A massive options expiration on Friday could send billions of dollars into the marketplace and spark a plethora of selling in stocks, say some experts.
On Friday, less than 48 hours after the Federal Reserve raised interest rates for the first time since 2006, 353 million worth of options contracts will expire, a significant increase from the three-year average of about 334 million going into December expiration.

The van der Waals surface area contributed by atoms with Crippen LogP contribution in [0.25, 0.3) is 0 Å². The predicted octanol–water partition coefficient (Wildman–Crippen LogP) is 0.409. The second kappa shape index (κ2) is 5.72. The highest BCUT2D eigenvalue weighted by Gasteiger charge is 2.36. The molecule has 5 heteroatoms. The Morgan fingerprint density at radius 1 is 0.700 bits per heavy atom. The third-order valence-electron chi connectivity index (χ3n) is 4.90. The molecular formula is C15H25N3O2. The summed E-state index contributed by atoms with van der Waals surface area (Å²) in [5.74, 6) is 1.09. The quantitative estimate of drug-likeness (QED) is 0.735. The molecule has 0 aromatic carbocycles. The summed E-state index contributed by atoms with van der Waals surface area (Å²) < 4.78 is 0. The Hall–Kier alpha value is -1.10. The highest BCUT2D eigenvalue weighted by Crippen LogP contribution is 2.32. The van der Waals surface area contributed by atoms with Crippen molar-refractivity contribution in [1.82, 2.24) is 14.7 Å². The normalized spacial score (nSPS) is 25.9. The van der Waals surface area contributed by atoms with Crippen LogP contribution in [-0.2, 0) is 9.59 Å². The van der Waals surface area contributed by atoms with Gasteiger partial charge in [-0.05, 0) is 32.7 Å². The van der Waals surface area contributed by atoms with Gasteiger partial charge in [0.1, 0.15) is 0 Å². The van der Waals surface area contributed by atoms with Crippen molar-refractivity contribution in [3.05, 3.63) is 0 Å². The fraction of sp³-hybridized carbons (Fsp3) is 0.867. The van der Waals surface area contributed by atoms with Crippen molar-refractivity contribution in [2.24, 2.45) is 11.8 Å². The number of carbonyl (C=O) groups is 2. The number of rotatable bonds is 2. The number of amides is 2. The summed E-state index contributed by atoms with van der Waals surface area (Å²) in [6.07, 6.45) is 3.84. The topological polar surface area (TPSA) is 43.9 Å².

"Much of the open interest in the S&P 500 is close to at the money and represent $444 billion notionally," Mike Khouw said Thursday on CNBC's "Fast Money." The large number could have serious implications on the market, which has treaded water all year, falling nearly 1 percent in 2015 as of Thursday's close.
"The key level to watch for on Friday's open is 2,045, because that's where a big slug of the open interest lies," warned Khouw, referring to the number of S&P contracts that have been sold but not repurchased. That's just points above the S&P 500's current level of around 2,042. A move up from that level could make the expiration a nonevent, said Khouw, but a move below has him worried.